Schentzel told the police officer that when she opened her Wells Fargo debit card statement she noticed 12 transactions she had not made, according to the police report. She called Wells Fargo, which advised her to file the police report. All but one of the purchases were made on Louis Vuitton's web store. Among them: a $2,358.50 purchase made on Jan. 4, and a $3,227.70 purchase made on Jan. 13—the same day Novicki was, according to Pugh's campaign report, giving Pugh $6,000 to run for mayor.
The fraudulent purchases totaled $16,637. Wells Fargo credited back $14,000 to Schentzel's account, the police report says.
The bank would not tell Schentzel the name of the suspect, according to the police report, but said they would verify the name if she said it. So, the report says, Schentzel told the bank that she had recently gotten her hair done "and noticed that her hair dresser, subject David W. Novicki, had a lot of new items from Louis Vuitton and suspected it could be him."
The bank confirmed with Schentzel it was Novicki.
Police issued Novicki a summons to appear in District Court. He was charged with five criminal counts, including theft of more than $10,000. He faced a possible 15-year sentence.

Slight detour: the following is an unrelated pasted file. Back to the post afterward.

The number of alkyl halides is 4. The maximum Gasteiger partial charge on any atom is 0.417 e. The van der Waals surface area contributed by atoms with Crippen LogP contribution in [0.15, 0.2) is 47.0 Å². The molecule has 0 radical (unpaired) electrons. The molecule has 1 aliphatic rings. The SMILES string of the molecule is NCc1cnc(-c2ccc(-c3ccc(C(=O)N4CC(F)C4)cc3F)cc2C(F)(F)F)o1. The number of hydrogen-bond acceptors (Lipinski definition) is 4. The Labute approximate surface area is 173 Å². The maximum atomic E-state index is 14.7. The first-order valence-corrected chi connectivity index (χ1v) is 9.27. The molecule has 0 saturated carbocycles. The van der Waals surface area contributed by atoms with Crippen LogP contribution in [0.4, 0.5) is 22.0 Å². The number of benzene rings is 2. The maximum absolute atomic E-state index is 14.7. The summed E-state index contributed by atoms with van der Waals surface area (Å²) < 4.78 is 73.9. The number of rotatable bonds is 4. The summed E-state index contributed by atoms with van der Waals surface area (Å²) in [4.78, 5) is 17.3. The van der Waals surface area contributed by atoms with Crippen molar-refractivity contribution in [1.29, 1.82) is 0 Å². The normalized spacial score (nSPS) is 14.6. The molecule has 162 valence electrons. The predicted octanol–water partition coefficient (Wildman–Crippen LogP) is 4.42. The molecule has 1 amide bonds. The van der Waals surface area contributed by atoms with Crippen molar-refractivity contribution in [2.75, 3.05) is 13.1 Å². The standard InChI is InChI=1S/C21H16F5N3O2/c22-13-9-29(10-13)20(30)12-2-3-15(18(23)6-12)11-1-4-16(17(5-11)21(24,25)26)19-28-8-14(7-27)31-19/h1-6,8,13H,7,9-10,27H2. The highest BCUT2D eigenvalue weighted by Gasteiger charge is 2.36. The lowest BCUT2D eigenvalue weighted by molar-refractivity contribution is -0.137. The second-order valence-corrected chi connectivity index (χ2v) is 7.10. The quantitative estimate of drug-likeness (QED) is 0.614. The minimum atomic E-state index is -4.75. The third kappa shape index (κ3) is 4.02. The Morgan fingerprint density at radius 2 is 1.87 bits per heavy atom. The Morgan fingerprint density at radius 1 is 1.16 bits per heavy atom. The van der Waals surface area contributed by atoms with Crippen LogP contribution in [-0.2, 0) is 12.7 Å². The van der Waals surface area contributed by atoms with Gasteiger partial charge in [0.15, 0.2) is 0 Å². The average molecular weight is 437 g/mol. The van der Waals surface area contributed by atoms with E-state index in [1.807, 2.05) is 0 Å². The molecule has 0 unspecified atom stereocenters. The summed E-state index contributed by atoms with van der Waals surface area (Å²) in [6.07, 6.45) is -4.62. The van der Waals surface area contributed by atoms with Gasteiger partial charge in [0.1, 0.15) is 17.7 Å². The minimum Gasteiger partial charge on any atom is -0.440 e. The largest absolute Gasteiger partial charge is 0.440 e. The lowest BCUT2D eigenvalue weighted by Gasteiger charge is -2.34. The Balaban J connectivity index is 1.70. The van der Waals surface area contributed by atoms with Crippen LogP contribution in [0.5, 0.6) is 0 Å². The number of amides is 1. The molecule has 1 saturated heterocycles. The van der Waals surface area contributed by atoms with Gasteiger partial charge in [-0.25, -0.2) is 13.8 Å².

Novicki hired attorney Adam Ruther, who developed a theory that Louis Vuitton somehow made a mistake.
"There was a defense…that somehow the credit card got assigned to the wrong account," says Katherine Rosenblatt, the prosecutor who handled the case. She says it's far-fetched.
Ruther said he would tell his client that City Paper wanted to speak to him, and City Paper left multiple phone messages directly with Novicki, which were not returned.
On Oct. 18, Novicki pleaded guilty to a single count of theft under $1,000 under the Alford Doctrine, meaning he pleaded guilty but also claims he is innocent. He was sentenced to 90 days unsupervised probation before judgment and ordered to make restitution of $2,637—the balance of the debit card charges that Wells Fargo did not cover.
He cut that check (a Smurfette-themed one) on Nov. 21. It did not bounce, Schentzel confirms. Ruther then asked the court to terminate Novicki's probation early, and the judge agreed, ending the sentence on Dec. 29, 2016.
The police did not take back the designer stuff.
"He was smart," Schentzel says. "He got the merchandise and walked away with it . . . and it's all he wears. When he works or goes out he's wearing the designer stuff."
She says Novicki still works at Blatterman's salon: "I think they're friends. I think they're all good." City Paper could not confirm this. The woman who answered the phone at the salon, which has changed its name to Salon Tech, said neither Novicki nor Blatterman works there.
"We've been under new management for like a year," she said.
Blatterman did not return a voicemail left at her cell number.
The case is curious: A 43-year-old man with no criminal record just decides to commit fraud and has $16,000 worth of stuff delivered to his house? And makes his first-ever political donation at the same time, in an amount he can't afford?
"It's very atypical," says Rosenblatt, "for somebody that age getting involved in the criminal justice system."